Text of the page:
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starstern

Best non-stick cookware?

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Today, on a pilgrimage to the new Home Goods that just opened here, I decided if my good ol' Calphalon non-stick had served me well for 20 years, and I could replace them for, if memory serves, the same price I paid for a 10-inch and a 12-inch 20 years ago, I might as well hang with 'em again. $40 for the pair.

 

Coating has just begun to come off of my larger, old one, so I figure the smaller can't be far behind. The only things I ever use them for are eggs/omelets/frittatas and potatoes, either home fries, tortillas, hash browns or latkes. None of those are cooked much higher than medium, so I figure I'm safe on the temp ranges.

 

Everything else gets the cast iron or carbon steel.

 

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2 hours ago, Anna N said:

Wouldn’t you also risk that the substrate would melt?

 

I doubt many people get sick. It would take a lot of negligence and not a lot of ventilation. But this is the best explanation I've found for why nonstick pans eventually stick. 

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On 4/14/2018 at 7:53 PM, JoNorvelleWalker said:

 

I apologize.  I went back and checked, even the original is blue.  Normally I take food photographs under artificial light, occasionally by daylight.  In this case I was dining on a cloudy evening.  The omelet was illuminated by halogen light from above and daylight from glass doors to the left.  Typically I use a gray card to insure color accuracy but that doesn't work well with mixed lighting.  I should have made an effort to repair the blue eggs in photoshop or let the omelet sit on the plate till after dark.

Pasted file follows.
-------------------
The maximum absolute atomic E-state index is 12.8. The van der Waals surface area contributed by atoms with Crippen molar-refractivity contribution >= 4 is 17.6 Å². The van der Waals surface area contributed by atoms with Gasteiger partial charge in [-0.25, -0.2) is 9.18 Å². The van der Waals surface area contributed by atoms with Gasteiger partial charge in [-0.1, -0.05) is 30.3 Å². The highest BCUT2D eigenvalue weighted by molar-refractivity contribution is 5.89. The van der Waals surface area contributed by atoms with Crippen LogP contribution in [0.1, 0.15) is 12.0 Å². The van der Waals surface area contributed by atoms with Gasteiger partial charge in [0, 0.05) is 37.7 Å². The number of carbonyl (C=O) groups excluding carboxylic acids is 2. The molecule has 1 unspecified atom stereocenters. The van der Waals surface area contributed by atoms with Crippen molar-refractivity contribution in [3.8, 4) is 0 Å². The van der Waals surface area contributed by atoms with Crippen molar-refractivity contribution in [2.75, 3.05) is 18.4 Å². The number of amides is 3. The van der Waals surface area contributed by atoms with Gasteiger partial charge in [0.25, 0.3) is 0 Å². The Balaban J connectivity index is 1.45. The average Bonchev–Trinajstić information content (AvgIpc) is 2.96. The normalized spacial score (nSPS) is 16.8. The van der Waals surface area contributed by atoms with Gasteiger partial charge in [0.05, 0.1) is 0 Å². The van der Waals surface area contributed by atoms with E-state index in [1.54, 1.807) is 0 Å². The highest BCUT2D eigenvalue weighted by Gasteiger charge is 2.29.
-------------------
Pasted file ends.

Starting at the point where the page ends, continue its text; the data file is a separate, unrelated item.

Alternatively you could think of it as mold.

 

I know what is...bits of robin egg shell!

 

Thats actually a 20 egg omelet. 

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My WS non-stick pans arrived today.  It is a set of two pans, 8 and 10 inches.  The handles are stamped Williams Sonoma.  The bottoms are marked Scanpan, Stratanium, Induction, Made in Denmark.

 

WSPan04162018.png

 

 

This is the 8 inch pan.  Note the rivets are not coated.  Pay no attention to the woman in the purple shirt.

 

I believe this is a straight gauge, 5 layer pan.  Offhand I can't find that information stated.  I measured the thickness as 3.6 mm.  Exactly three times thicker than my Makoto Koizumi pan. The surface contouring, for lack of a better term, is not as pronounced as the Koizumi.

 

Confusingly enough WS also sells 9.5 inch, 11 inch, and 12 inch versions.  This is bread baking night so the requisite omelet may or may not happen.

 

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OK, egg.

 

Single egg omelet in the 8 inch WS was not that pretty.  Not picture worthy.  Perfectly tasty though.  I'd say it was about halfway between my first attempt with the Koizumi and the second.  It appears the Danish non-stick is not quite as non-stick as the Japanese.  A trace of egg was left in the pan.  Both times the Koizumi pan was clean.  More trials are necessary.

 

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